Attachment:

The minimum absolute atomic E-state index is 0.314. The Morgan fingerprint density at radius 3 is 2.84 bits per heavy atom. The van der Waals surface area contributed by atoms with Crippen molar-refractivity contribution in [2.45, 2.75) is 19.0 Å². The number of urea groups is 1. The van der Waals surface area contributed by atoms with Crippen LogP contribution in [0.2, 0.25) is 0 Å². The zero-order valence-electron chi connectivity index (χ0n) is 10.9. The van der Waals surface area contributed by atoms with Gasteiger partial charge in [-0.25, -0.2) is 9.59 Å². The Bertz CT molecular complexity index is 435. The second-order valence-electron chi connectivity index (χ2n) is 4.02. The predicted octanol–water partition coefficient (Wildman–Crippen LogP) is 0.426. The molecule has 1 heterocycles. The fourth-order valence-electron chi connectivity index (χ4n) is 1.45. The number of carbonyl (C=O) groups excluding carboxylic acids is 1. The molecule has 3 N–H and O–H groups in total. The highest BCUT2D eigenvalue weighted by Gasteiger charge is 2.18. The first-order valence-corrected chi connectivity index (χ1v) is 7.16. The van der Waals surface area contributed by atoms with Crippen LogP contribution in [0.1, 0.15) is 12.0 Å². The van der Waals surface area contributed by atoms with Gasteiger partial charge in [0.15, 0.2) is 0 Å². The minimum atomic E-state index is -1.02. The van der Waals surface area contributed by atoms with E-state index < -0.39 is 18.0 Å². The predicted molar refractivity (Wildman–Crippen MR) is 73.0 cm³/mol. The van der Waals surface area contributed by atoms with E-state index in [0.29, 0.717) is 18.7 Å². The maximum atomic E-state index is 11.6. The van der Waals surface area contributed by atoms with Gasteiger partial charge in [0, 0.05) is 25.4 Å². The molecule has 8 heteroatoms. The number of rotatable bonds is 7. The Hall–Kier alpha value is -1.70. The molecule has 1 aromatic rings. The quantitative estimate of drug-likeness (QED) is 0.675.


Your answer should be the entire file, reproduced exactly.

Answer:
The minimum absolute atomic E-state index is 0.314. The Morgan fingerprint density at radius 3 is 2.84 bits per heavy atom. The van der Waals surface area contributed by atoms with Crippen molar-refractivity contribution in [2.45, 2.75) is 19.0 Å². The number of urea groups is 1. The van der Waals surface area contributed by atoms with Crippen LogP contribution in [0.2, 0.25) is 0 Å². The zero-order valence-electron chi connectivity index (χ0n) is 10.9. The van der Waals surface area contributed by atoms with Gasteiger partial charge in [-0.25, -0.2) is 9.59 Å². The Bertz CT molecular complexity index is 435. The second-order valence-electron chi connectivity index (χ2n) is 4.02. The predicted octanol–water partition coefficient (Wildman–Crippen LogP) is 0.426. The molecule has 1 heterocycles. The fourth-order valence-electron chi connectivity index (χ4n) is 1.45. The number of carbonyl (C=O) groups excluding carboxylic acids is 1. The molecule has 3 N–H and O–H groups in total. The highest BCUT2D eigenvalue weighted by Gasteiger charge is 2.18. The first-order valence-corrected chi connectivity index (χ1v) is 7.16. The van der Waals surface area contributed by atoms with Crippen LogP contribution in [0.1, 0.15) is 12.0 Å². The van der Waals surface area contributed by atoms with Gasteiger partial charge in [0.15, 0.2) is 0 Å². The minimum atomic E-state index is -1.02. The van der Waals surface area contributed by atoms with E-state index < -0.39 is 18.0 Å². The predicted molar refractivity (Wildman–Crippen MR) is 73.0 cm³/mol. The van der Waals surface area contributed by atoms with E-state index in [0.29, 0.717) is 18.7 Å². The maximum atomic E-state index is 11.6. The van der Waals surface area contributed by atoms with Gasteiger partial charge in [0, 0.05) is 25.4 Å². The molecule has 8 heteroatoms. The number of rotatable bonds is 7. The Hall–Kier alpha value is -1.70. The molecule has 1 aromatic rings. The quantitative estimate of drug-likeness (QED) is 0.675.